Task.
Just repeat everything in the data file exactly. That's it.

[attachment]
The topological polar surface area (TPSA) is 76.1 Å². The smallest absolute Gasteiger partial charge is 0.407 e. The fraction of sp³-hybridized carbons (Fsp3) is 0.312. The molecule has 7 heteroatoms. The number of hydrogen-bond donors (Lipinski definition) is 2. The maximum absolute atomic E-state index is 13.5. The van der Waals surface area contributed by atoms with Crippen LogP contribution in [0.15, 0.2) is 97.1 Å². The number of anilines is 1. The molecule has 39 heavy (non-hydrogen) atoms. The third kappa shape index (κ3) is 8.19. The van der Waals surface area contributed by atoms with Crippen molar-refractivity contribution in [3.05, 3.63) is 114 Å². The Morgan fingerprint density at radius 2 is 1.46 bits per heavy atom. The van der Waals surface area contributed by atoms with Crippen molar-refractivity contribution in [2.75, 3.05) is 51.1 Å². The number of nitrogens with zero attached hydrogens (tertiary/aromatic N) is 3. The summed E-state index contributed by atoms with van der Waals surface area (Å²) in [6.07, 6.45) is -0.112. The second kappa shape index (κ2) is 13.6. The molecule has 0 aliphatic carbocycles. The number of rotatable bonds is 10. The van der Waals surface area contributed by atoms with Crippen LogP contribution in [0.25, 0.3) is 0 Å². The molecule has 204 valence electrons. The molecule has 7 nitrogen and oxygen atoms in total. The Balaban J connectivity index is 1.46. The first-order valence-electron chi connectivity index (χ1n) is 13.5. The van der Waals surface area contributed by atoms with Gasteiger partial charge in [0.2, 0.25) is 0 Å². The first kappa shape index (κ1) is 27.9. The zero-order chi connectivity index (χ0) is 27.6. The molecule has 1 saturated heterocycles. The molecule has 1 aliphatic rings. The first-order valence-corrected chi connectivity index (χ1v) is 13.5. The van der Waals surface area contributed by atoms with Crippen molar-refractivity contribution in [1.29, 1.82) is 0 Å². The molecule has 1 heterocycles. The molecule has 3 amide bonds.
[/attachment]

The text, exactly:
The topological polar surface area (TPSA) is 76.1 Å². The smallest absolute Gasteiger partial charge is 0.407 e. The fraction of sp³-hybridized carbons (Fsp3) is 0.312. The molecule has 7 heteroatoms. The number of hydrogen-bond donors (Lipinski definition) is 2. The maximum absolute atomic E-state index is 13.5. The van der Waals surface area contributed by atoms with Crippen LogP contribution in [0.15, 0.2) is 97.1 Å². The number of anilines is 1. The molecule has 39 heavy (non-hydrogen) atoms. The third kappa shape index (κ3) is 8.19. The van der Waals surface area contributed by atoms with Crippen molar-refractivity contribution in [3.05, 3.63) is 114 Å². The Morgan fingerprint density at radius 2 is 1.46 bits per heavy atom. The van der Waals surface area contributed by atoms with Crippen molar-refractivity contribution in [2.75, 3.05) is 51.1 Å². The number of nitrogens with zero attached hydrogens (tertiary/aromatic N) is 3. The summed E-state index contributed by atoms with van der Waals surface area (Å²) in [6.07, 6.45) is -0.112. The second kappa shape index (κ2) is 13.6. The molecule has 0 aliphatic carbocycles. The number of rotatable bonds is 10. The van der Waals surface area contributed by atoms with Crippen LogP contribution in [0.25, 0.3) is 0 Å². The molecule has 204 valence electrons. The molecule has 7 nitrogen and oxygen atoms in total. The Balaban J connectivity index is 1.46. The first-order valence-electron chi connectivity index (χ1n) is 13.5. The van der Waals surface area contributed by atoms with Gasteiger partial charge in [0.2, 0.25) is 0 Å². The first kappa shape index (κ1) is 27.9. The zero-order chi connectivity index (χ0) is 27.6. The molecule has 1 saturated heterocycles. The molecule has 1 aliphatic rings. The first-order valence-corrected chi connectivity index (χ1v) is 13.5. The van der Waals surface area contributed by atoms with Crippen molar-refractivity contribution in [1.29, 1.82) is 0 Å². The molecule has 1 heterocycles. The molecule has 3 amide bonds.